Workshops designed specifically for teachers to integrate the exhibition and subject matter into their classrooms.

Walking Tour of Famine Sites

Dance Performances (West Cork)

Theater Event (West Cork)

Legacy projects include:

  • An exhibition catalogue of the museum's collection with new and original materials.
  • A children's video on The Great Hunger to be used in classrooms across Ireland and the United States.
  • An app or digital game related to issues of hunger targeted toward youth.

About Us

Museum Staff


Grace Brady
Executive Director
grace.brady@qu.edu

Niamh O'Sullivan
Curator
nosullivan18@gmail.com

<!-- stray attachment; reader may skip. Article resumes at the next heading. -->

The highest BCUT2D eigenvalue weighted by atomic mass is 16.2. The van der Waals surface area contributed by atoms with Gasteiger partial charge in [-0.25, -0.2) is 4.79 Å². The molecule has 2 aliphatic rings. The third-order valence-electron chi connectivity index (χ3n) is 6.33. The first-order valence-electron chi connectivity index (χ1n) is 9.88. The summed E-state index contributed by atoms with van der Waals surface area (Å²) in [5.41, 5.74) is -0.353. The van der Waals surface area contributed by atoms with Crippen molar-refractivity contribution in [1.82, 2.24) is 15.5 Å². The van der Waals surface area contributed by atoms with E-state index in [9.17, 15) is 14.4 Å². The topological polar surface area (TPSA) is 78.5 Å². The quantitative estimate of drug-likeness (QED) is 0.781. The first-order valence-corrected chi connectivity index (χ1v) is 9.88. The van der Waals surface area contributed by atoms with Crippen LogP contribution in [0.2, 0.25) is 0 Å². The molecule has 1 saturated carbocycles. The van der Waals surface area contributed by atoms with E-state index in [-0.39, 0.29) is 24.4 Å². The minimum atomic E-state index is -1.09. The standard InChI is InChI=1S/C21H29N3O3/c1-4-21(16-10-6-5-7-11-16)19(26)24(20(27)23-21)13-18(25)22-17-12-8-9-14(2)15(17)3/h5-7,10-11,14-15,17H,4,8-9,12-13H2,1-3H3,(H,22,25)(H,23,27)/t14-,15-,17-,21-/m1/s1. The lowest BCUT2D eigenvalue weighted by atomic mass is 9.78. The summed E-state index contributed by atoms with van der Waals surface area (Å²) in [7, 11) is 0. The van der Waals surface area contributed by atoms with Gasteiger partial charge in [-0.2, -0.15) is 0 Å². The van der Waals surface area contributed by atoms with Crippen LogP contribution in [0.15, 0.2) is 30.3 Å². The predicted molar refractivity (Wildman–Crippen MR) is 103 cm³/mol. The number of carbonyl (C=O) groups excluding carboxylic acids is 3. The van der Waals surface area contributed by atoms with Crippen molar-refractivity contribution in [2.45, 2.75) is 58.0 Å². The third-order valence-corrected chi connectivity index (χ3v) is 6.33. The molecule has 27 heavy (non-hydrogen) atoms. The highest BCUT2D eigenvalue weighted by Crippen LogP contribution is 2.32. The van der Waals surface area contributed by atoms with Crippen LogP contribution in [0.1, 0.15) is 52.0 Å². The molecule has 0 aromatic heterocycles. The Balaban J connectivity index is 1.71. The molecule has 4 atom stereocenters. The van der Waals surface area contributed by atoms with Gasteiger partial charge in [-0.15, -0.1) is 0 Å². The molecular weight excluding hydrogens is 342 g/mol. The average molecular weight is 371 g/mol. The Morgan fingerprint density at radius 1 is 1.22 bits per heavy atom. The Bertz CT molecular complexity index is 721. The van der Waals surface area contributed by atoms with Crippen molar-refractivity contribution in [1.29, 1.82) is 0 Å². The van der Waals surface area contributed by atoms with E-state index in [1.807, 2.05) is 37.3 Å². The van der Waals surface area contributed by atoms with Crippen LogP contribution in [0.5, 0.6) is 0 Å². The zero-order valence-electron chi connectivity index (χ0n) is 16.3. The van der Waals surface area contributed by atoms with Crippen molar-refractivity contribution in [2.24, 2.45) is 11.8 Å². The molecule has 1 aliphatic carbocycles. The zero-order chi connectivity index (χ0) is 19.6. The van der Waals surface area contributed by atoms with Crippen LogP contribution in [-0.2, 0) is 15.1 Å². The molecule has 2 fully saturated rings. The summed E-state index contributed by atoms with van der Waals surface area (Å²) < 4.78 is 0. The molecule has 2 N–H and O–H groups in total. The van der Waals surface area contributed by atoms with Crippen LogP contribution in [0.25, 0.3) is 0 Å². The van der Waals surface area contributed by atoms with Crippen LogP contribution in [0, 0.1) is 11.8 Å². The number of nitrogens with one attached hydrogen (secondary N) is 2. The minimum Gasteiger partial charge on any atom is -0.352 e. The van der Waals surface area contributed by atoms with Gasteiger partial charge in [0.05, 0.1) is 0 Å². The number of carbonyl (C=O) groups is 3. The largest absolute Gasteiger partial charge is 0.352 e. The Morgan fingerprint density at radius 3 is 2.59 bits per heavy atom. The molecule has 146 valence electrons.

Claire Puzarne
Assistant Director
claire.puzarne@qu.edu

Margaret Vaughan
Assistant Manager
margaret.vaughan@qu.edu

Kate Sweeney
Visitor Services Assistant
kathryn.sweeney@qu.edu

Board of Directors


John L. Lahey
President of Quinnipiac University
Chairman of the Board

Grace Brady
Executive Director 
Ireland's Great Hunger Museum

Lynn M. Bushnell
Vice President for Public Affairs
Quinnipiac University

Patrick J. Healy
Senior Vice President for Finance Emeritus
Quinnipiac University

Jean L. Husted
Vice President/Executive Associate to the President
Vice President for Human Resources
Quinnipiac University

Niamh O'Sullivan
Professor Emeritus of Visual Culture 
National College of Art and Design, Ireland
Curator
Ireland's Great Hunger Museum

Mark S. Varholak
Vice President for Finance and Chief Financial Officer
Quinnipiac University

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Images (from left): "A Knotty Point" Erskine Nicol; "The Victim" Rowan Gillespie